17. Don’t think that God needs you in the ministry. The truth is you need Him more than He needs you. His work can continue without your help. So be thankful to God if He is using you in the building up of His church. To be a minister is a great privilege from the Lord. Think about this: you are serving the Maker of heaven and earth.

18. While God has called you primarily to serve your local church, don’t lose sight of the universal church. Don’t be too focused on your congregation that you don’t care for other congregations. Pray for other churches. Occasionally, guest preach for other churches. It’s actually good both for you and your congregation that once in a while you preach for other churches and that other pastors preach for your congregation.

19. The condition of your body can affect the life of your congregation. If you are not healthy, you cannot function well in the ministry. Hence, don’t neglect your body. Eat well. Exercise regularly. Get enough sleep. At times ministry can be stressful. Learn to rest and relax, or else you will burnout and cannot continue in the ministry.

20. Use your vacation wisely, not to work but to recharge. Remember that your energy is limited and will eventually become depleted. Thus, use your vacation to revitalize. Don’t feel guilty to be away from your congregation for two weeks. In fact, your congregation will also benefit from your vacation, because when you return to them rejuvenated, you’ll be able to serve them better.

21. Pay careful attention to yourself. Realize your tendency to commit sins that can disqualify you from the ministry. “Therefore let anyone who thinks that he stands take heed lest he fall” (1 Cor. 10:12). As you shepherd your congregation, shepherd your own soul. Don’t be too busy about the ministry that you neglect the One who has called you to the ministry. Spend regular time with God in prayer and in His Word.

22. When you feel discouraged and about to quit, remember that what you do for the Lord is not in vain in Him. When you don’t see the fruit of your hard work in preaching, keep in mind that God’s Word will not return to Him void. His Word will always accomplish the purpose for which God has sent it (Isa. 55:11).

Therefore, my fellow laborers in the Lord, let me encourage you with the words of the Apostle Paul, “be steadfast, immovable, always abounding in the work of the Lord, knowing that in the Lord your labor is not in vain” (1 Cor. 15:58).

Congregation picture

Dutton United Reformed Church, Caledonia, Michigan 

 

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A Colorful Past: A Coloring Book of Church History

Here’s my interview with William (Bill) Boekestein about his book A Colorful Past: A Coloring Book of Church History. Grand Rapids: Reformation Heritage Books, 2018, paperback.

1. William (or let me just call you Bill), I really like your idea to teach church history to children through a coloring book. How did you come up with this idea?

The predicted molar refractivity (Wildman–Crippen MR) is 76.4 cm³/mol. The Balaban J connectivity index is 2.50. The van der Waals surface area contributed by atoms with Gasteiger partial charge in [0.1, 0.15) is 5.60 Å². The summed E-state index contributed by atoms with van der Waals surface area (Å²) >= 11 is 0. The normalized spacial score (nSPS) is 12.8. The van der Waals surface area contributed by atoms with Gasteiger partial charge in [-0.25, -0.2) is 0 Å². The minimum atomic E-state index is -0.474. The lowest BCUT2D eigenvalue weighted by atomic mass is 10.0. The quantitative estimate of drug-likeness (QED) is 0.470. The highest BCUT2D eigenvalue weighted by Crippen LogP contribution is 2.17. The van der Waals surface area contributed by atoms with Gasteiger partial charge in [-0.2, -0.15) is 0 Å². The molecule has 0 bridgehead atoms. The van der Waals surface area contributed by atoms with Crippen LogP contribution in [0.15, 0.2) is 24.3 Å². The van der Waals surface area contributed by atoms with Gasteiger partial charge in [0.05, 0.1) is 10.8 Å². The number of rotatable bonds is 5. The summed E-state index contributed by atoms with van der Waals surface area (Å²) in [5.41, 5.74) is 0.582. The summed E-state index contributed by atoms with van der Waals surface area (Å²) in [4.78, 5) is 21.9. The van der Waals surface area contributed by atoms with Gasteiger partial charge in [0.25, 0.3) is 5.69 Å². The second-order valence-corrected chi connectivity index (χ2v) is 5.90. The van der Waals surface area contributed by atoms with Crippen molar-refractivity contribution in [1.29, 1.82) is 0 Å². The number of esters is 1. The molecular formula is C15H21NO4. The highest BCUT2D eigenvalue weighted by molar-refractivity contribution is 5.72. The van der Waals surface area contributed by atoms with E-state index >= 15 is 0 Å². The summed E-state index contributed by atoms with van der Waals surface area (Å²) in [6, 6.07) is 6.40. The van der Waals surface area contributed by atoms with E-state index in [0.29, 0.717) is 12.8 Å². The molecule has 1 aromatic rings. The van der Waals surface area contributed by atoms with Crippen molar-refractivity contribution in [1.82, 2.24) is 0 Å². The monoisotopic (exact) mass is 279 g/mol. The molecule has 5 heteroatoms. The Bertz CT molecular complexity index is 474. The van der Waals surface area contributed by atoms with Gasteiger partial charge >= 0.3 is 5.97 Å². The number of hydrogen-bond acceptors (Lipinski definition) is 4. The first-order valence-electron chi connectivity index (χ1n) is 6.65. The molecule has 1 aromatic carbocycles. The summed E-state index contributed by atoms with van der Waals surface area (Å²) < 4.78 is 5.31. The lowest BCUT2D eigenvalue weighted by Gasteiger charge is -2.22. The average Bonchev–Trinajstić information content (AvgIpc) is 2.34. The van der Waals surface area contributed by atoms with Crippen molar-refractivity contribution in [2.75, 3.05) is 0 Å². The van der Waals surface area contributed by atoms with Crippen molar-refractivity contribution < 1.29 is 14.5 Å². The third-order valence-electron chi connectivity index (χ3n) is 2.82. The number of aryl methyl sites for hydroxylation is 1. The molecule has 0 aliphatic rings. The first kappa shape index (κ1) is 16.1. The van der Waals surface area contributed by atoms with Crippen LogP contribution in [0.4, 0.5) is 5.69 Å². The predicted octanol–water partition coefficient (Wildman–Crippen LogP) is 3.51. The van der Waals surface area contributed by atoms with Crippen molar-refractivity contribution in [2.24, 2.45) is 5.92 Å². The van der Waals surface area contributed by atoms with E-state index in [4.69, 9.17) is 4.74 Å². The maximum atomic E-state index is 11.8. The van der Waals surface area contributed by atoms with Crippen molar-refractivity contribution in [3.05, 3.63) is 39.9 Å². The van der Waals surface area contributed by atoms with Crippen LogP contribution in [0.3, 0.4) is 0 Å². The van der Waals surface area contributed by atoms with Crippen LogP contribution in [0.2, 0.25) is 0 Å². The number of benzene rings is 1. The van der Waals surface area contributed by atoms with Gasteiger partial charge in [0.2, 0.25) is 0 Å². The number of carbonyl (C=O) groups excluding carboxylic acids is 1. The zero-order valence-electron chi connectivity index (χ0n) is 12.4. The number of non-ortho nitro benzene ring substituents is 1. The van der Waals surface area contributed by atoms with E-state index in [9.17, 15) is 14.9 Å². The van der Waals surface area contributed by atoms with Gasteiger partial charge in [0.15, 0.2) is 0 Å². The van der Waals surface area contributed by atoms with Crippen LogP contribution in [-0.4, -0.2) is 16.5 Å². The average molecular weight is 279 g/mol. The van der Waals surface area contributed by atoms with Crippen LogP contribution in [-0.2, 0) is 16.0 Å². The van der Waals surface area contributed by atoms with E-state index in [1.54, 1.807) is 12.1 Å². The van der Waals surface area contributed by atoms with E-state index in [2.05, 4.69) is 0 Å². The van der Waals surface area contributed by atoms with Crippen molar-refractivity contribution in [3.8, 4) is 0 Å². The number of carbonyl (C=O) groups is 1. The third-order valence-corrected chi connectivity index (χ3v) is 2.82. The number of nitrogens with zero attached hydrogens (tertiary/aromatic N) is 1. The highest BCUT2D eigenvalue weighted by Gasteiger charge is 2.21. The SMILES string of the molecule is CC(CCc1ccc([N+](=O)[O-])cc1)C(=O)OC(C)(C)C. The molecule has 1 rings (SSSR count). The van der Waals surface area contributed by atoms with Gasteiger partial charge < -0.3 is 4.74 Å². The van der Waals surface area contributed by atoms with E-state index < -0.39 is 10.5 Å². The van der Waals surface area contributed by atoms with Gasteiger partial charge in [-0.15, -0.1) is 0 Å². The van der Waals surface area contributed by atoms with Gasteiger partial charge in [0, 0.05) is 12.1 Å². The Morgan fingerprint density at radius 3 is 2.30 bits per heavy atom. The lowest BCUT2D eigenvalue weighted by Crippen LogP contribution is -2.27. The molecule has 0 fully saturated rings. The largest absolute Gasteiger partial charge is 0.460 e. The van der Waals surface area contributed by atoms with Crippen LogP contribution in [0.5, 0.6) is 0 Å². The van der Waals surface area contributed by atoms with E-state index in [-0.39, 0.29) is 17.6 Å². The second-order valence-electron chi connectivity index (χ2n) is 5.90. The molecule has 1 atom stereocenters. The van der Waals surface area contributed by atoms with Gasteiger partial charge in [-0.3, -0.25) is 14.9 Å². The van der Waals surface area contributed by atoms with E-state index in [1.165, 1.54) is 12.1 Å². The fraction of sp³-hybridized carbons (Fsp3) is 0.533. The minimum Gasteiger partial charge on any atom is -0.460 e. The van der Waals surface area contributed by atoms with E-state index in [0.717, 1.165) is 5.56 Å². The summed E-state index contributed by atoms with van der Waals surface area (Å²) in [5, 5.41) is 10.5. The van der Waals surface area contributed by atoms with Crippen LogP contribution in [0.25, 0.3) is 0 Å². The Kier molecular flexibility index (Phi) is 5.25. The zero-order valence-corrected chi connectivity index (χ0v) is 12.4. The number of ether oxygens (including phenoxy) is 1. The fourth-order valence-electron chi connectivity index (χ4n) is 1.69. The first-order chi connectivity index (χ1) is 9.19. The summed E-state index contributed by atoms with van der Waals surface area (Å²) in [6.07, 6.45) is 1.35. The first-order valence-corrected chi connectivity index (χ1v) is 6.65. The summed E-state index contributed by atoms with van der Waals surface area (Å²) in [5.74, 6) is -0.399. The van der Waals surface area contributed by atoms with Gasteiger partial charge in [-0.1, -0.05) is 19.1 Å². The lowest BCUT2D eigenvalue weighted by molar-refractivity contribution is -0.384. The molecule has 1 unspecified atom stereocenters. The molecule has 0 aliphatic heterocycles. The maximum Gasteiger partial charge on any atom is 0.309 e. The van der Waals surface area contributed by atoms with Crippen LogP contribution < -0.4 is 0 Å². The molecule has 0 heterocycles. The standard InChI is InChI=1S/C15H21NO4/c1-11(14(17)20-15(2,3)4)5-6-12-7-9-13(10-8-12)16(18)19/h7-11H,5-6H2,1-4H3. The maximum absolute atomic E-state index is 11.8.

While raising four children—the youngest is presently four—a lot of coloring books have come into our home. And it has been hard to miss how engaging coloring books can be for little children (and older people too!). Children don’t skim coloring books. They invest themselves in them. They roll up their sleeves, wrinkle their faces, and get to work! And as they work, they practice endangered contemporary disciplines like sustained noticing and plodding concentration. To get a child focused on a single idea for ten minutes is nearly a miracle today. So, it made sense to me to offer a book that introduces children to some of the great heroes of the faith, that great cloud of witnesses (Heb. 12), while they participate in an activity that they love. A Colorful Past

2. There are many Christian coloring books out there. What do you think is unique about your work? And what is the main thing you want your readers to take away from your book?

This coloring book is unique in that it is patterned after a mosaic. Each page is a unique snapshot in time; a figure of church history skillfully frozen into an image by the illustrator. That image is important. It helps understand the struggle and success of a special child of God. And that snapshot represents only a brief phrase in the life of that figure. But that figure’s entire life represents only a single tile in the vast mosaic of God’s amazing church.

So, I hope what makes this book special is how children and their parents can use it to soar like an eagle over the theological landscape of the past twenty centuries, seeing how God has built up Jerusalem (Ps. 147:2) with the living stones (1 Pet. 2:5) of highly flawed people. They can get the big picture of God’s work in history. But they can also swoop closer to the ground to ponder what made these forty-two historical figures unique, in the same way that they—the readers—are unique. To say it differently, I hope readers gain an appreciation of both the forest and the trees of church history by coloring this story.